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There are days when Mary Mwasi does not know where she will find the strength to get out of bed. But sickness, exhaustion and despair will not feed the children or fetch the water, and so, somehow, she wills herself erect and steps into the sunlight of another Kenyan morning. “I have to look for food for the children day by day,” she told a counselor for the US charity World Vision. “Life is difficult. Unless I get help from well-wishers, we cannot afford to eat.”
Like many other residents of Ghaza, a village near the port city of Mombasa, Mrs. Mwasi is infected with HIV, the virus that causes AIDS. At least one of her three children is also HIV-positive and the others are often ill — whether from the disease or malnutrition, she cannot be sure. Her husband left in search of work two years ago and never came back, so she lives on sufferance on her in-laws’ land — fearful that they will learn of her condition and expel her from the community. Her only financial assets are a few chickens, held in reserve to buy medicine for the kids.
She knows there is no hope for her. Her concern is for her children. “We say, ‘When you pour water on the ground, you cannot pick it up again,'” Mary told the counselor. “I did not think of so many things before, so many worries. I am trying to leave everything to God.”
As HIV/AIDS enters its third calamitous decade, Mary Mwasi’s plight has become tragically common in East and Southern Africa, the regions hit hardest by the global epidemic. With 10 per cent of the world’s population, impoverished sub-Saharan Africa is home to two-thirds of its HIV-positive population. But it is only recently that doctors, governments and the Joint UN Programme on HIV/AIDS (UNAIDS)* have realized that not only does the global struggle against AIDS have an African face, it is increasingly the face of an African woman. As infection rates mount, scientists and researchers are scrambling to understand the causes and to fashion new policies and programmes in response.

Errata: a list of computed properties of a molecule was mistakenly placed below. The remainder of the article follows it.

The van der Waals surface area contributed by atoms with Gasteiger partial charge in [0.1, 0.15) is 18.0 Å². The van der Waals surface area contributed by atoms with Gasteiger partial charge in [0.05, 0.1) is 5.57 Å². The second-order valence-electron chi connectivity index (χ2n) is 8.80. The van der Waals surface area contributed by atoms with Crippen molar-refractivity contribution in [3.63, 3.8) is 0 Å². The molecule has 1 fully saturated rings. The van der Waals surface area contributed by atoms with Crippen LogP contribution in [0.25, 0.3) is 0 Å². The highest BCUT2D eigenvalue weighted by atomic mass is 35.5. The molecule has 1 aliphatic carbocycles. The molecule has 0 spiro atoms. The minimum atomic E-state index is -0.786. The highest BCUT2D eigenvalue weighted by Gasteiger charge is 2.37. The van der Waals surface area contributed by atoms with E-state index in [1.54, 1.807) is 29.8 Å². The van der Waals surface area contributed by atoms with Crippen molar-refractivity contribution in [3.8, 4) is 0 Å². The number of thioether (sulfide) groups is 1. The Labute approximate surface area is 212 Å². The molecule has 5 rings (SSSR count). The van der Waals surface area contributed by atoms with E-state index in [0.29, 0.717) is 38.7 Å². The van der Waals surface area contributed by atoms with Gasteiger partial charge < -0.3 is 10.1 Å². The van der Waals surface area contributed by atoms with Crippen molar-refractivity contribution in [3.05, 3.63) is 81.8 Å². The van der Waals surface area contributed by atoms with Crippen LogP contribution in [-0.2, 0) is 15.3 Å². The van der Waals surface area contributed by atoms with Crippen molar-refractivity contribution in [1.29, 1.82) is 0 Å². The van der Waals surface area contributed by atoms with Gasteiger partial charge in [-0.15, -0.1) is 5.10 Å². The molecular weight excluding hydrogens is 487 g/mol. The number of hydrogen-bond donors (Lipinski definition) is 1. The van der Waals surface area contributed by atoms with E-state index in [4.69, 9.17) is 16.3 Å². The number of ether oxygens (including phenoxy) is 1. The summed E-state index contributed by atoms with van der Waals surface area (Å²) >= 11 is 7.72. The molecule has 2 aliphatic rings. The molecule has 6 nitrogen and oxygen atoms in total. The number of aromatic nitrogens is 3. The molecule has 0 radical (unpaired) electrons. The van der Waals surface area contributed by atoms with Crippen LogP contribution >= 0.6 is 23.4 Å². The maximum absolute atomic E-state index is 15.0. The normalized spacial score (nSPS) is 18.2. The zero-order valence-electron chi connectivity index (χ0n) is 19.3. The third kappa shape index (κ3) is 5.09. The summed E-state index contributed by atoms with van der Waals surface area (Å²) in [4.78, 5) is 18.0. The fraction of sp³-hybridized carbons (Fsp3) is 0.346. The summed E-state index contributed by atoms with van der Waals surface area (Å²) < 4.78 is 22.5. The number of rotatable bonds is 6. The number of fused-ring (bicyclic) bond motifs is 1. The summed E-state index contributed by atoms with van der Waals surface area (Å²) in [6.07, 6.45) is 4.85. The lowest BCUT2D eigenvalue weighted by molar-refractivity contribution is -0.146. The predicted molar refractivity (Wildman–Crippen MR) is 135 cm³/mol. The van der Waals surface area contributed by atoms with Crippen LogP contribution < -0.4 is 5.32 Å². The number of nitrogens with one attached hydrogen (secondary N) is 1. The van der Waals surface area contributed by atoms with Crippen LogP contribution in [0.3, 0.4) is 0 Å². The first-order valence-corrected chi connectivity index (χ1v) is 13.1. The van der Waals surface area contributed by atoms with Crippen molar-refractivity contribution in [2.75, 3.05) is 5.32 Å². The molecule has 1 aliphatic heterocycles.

Young women an ‘endangered species’
The need for urgency is clear. In July, UNAIDS announced that of all Africans aged 1549 who are HIV-positive, women make up a disproportionate 57 per cent. Even worse, noted UNAIDS Deputy Director Kathleen Cravero, of those in the 1524 age group, fully 75 per cent were young women. “That’s a remarkable figure,” she told Africa Renewal. “We’re actually looking at young women becoming almost an endangered species in Africa due to this epidemic.”
Part of the explanation for the staggering rates, she continued, is biological. Because of their reproductive systems, women’s bodies are more susceptible to infection by the human immunodeficiency virus than are men’s bodies. That is particularly true of sexually active young women, whose bodies are still developing.
The progression of the epidemic itself is another factor. It was in Africa that the virus first spread, leaving more people vulnerable to infection for a longer period than in other parts of the world. “But it is much more a function of the social and economic position of women,” Ms. Cravero continued. “This is what happens when countries don’t pay enough attention to the impact of HIV/AIDS on women.”
Facing the future
In January 2003, therefore, UN Secretary-General Kofi Annan asked UN Children’s Fund (UNICEF) Executive Director Carol Bellamy to establish a task force on women and HIV/AIDS to examine the links between the spread of the disease and the socioeconomic status of women in Southern Africa. The 27-member task force included Namibian Health Minister Libertina Amathila, Vice-President Justin Malewezi of Malawi, Ms. Terezinha da Silva, head of the Mozambican non-governmental organization Forum Mulher, and South African parliamentarian Ruth Bengu.
The task force’s July 2004 report, Facing the Future Together, examined both the causes of the high infection rates among women and the economic and social burden of the pandemic on women in the home and community. It faulted both regional governments and the international community for favouring men in the design of HIV/AIDS programmes or adopting what it termed a “fictional” gender-neutral approach to HIV/AIDS education, prevention and treatment. Only a “gendered” approach that accounts for the different effects of the disease on men and women will be able to reduce infection rates, the report stated.
The researchers found a clear link between gender discrimination and the disproportionate impact of HIV/AIDS on women and girls in six areas, including: